It is a truth universally acknowledged, that Hokkaido is a land rich in nature. Mountains and volcanoes, lakes, and forests dot this northernmost main island of Japan and fortunately, many are well-preserved and remain quite under-the-radar, especially those in Eastern Hokkaido. Apart from holding superlative titles in the country and/or possessing unique qualities, some of these natural landmarks are steeped in history and age-old mystery, and have even become sources of inspiration for modern fantasy.
There is another truth that those who have been reading this blog for a while might have acknowledged, that I am a huge fan of the Pokemon video games. I have done many fangirl’s pilgrimage trips around Japan to visit the real-world places that have inspired the in-game locations and I treasure every single location, but if I have to pick my most memorable trip, my trip to Akan Mashu National Park (inspiration for Distortion World, Turnback Cave, Sendoff Spring, and Lake Valor in the Pokemon Diamond/Pearl/Platinum games) in Eastern Hokkaido is the one. I first heard of the national park more than ten years ago thanks to Pokemon and since Distortion World has remained the most fascinating Pokemon locations for me to date, I naturally looked forward to visiting the national park the most.
Let me tell you a little story of my struggles before I could make this trip happen. I visited Hokkaido for the first time during my summer break in August 2019, but as bad luck would have it, a very heavy rain hit Hokkaido on the day I was supposed to travel from Kushiro to Akan Mashu National Park and all trains and buses in Hokkaido had to be suspended until night time. Safety is the most important, but I was still dejected because the next day, I had to go to another city several hours from Eastern Hokkaido and it wasn’t possible to visit Akan Mashu National Park anymore. Then came COVID-19 and border closures in 2020. I was stranded at home in Bangkok until Japan started reopening for people with existing student visa in September 2020. I thought that summer 2021 would be my last chance to revisit Hokkaido and get to Akan Mashu National Park before graduation. And finally, I could realize my decade-old dream in August 2021.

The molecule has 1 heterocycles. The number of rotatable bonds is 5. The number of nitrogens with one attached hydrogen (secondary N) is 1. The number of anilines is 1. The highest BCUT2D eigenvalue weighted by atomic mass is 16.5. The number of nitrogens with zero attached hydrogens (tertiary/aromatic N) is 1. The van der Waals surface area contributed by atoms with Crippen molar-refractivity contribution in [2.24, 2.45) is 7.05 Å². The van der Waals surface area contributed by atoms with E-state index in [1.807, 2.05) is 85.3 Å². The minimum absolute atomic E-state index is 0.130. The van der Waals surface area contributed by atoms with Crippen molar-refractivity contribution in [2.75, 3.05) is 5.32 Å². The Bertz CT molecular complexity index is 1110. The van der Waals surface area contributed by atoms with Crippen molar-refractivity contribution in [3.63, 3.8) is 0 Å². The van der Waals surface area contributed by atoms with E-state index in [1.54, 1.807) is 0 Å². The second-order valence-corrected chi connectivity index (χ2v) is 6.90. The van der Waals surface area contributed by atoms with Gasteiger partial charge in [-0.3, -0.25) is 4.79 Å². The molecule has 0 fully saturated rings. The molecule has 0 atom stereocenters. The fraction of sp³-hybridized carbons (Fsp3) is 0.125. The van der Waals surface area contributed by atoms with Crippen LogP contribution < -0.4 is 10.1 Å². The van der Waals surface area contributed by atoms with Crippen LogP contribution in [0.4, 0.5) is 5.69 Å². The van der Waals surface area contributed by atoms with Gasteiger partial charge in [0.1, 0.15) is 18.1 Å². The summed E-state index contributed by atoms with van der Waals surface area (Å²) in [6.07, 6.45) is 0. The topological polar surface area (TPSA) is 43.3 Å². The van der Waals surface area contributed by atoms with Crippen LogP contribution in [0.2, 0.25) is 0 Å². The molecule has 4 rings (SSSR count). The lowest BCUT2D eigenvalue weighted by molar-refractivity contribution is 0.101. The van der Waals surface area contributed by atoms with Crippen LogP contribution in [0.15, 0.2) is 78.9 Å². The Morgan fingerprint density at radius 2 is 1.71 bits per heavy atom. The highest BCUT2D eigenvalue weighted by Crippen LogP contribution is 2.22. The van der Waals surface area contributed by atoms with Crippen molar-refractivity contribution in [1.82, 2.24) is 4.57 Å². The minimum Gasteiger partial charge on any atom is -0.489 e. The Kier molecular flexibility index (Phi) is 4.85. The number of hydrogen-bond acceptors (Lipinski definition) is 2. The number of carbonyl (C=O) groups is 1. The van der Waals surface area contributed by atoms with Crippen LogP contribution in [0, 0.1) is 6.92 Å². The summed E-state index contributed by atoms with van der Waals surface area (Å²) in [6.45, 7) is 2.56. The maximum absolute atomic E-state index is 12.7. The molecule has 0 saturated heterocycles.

Although my visit to Akan Mashu National Park began as a flight of fancy, it has become even greater because of the existing mystery and history in the area, as well as the serene beauty. Let’s explore everything together in this post.
When winter comes, Sapporo becomes very cold. In spring and autumn, it still can get chilly. Come summertime, however, the rest of Japan wants to escape to this Northern city’s cool summer.
I didn’t write the paragraph above to discredit Hokkaido’s capital city and Japan’s fifth largest city in other seasons. Sapporo hosts one of the world’s most famous snow festivals every February that will make braving the constant sub-zero temperature and thick snow worth it. The city has some spring and fall colors to offer too. But with summer in other regions being notoriously hot (temperature usually almost reaches 35 °C or even goes over 35 °C for consecutive days) and very humid (the reason why even a Thai person like me finds Japanese summer uncomfortable), it is very tempting to visit Sapporo and other cities in Hokkaido where temperature is usually in the 25-30 °C range or slightly higher sometimes. Apart from being the gateway to Hokkaido with many domestic and international flights and the northernmost region’s hub with all the main train lines to other Hokkaido cities and well-developed facilities, Sapporo itself is brimming with interesting attractions and fresh and delicious food. I both traveled in Sapporo and used it as a base for day trips to nearby cities, thus having chances to try a lot of great food for dinner. I recommend you do this too.